chip-faceoff
Image credit: CNet

Intel and VIA have been duking it out in the netbook processor space for over a year now. Some of the first consumer oriented netbooks had Intel Celeron or VIA C7-M chips. And while VIA has a new Nano CPU line to offer netbook and laptop makers, Intel’s Atom processor is king… for now. The Atom chip is used in dozens of netbooks from most major computer companies including Acer, Asus, Dell, HP, Lenovo, MSI, Samsung, and Toshiba. 

Now, VIA claims the Nano offers better performance than the Atom chip. But one of the first Nano systems out the door (the Samsung NC20 12 inch notebook) doesn’t seem to offer any noticable performance boost over the average Atom powered netbook.

But what about AMD? The company has pretty much avoided the netbook market altogether. But recently AMD launched a new platform that the company says will help fill the gap between netbooks and more powerful computers. The AMD Neo chip, we were told, would outperform the Atom and would be able to provide better graphics performance on light weight, relatively low cost ultraportable computers like the HP Pavilion dv2 which is selling for about $750.

But it turns out that the AMD Neo isn’t really all that impressive either, at least not according to a handful of tests that the folks at CNet ran. They pitted the Neo, Nano, and Atom chips against one another in a brief battle. In three contests (multitasking, encoding audio in iTunes, and editing images in Jablum), there were three different winners. The Atom was the best at multitasking, while the Nano and Neo were faster in some single application tests. I think the chart on CNet is messed up because it doesn’t seem to reflect the text of the article. But from the way AMD had been talking, I would have expected the Neo to blow away the Atom and Nano processors. And it doesn’t.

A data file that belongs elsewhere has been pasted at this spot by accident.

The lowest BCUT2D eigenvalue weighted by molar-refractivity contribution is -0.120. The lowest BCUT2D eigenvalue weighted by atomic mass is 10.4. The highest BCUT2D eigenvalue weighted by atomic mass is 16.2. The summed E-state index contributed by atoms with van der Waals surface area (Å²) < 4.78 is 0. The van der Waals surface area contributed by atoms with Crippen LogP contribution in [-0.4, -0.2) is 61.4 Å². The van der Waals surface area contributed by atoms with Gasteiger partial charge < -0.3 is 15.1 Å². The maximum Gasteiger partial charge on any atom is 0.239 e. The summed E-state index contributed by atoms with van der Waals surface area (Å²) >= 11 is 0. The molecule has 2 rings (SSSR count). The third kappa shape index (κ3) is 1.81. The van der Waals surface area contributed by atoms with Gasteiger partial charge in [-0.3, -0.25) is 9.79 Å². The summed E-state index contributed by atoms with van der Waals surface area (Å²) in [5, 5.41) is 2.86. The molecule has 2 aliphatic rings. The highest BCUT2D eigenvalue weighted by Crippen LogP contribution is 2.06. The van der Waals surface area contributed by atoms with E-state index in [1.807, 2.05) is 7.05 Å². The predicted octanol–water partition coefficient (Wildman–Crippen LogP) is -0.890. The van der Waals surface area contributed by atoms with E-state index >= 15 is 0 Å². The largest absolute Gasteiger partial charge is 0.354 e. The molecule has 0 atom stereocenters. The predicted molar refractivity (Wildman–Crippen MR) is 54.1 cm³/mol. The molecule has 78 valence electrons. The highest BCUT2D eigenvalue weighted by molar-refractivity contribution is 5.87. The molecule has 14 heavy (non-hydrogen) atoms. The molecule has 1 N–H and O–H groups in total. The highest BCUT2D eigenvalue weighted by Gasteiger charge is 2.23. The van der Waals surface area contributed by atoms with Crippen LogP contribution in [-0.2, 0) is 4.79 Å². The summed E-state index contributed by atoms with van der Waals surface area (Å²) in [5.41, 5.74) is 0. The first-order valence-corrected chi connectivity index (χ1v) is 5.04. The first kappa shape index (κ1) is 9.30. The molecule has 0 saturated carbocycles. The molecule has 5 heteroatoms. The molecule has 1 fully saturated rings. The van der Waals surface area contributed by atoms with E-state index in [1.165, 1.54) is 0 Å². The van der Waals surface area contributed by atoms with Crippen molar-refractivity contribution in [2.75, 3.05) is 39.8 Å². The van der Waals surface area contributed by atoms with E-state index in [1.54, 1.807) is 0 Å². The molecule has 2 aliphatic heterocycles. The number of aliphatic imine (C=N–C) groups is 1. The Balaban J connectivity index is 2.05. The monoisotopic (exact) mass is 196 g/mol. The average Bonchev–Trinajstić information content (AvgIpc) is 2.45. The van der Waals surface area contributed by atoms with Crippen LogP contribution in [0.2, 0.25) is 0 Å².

Where the Neo platform does shine is in graphics performance. The HP Pavilion dv2 can handle some video games that would make most netbooks balk. And it handles HD video just fine… but that’s because the AMD Neo CPU is meant to be paired with an ATI GPU, not integrated graphics like you find in the low power Intel Atom platform. The Pavilion dv2 battery also drains in about 2.5 hours, which is nowhere near the 5+ hours you can get from many Intel Atom powered netbooks with 6 cell batteries.

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4 replies on “An Atom, a Nano, and a Neo walk into a benchmark”

  1. This was a pretty shoddy comparison IMHO, comparing a 1.3ghz Nano in a netbook to a AMD Neo on a ultra-portable laptop w/ Vista doesn’t make sense. Until there are at least similarly configured/sized units with the same OS/memory/etc. being compared this means nothing.

    1. Well it was Cnet. I would like to say they are trying…

      bah, no one takes them seriously anyway.

  2. Two things:

    1. I have a newfound respect for hyperthreading, and just what it does for a CPU. Kudos to Intel, they know what they’re doing in this regard.

    2. I’d like to see something more in depth, and I’m sure that will come in time.

    My overall feeling is sadness. I don’t *want* intel to fail, I’m an adult and don’t ascribe personhood and the allegiances that go with that on companies. But I do so love technologies that disrupt markets and show me new ways I can use technology, as well as the competition these game changers foster.

    I’m guessing here, but I think there really are technical issues at this scale. They’ll be overcome…but I’m human, I want my faster machine yesterday.

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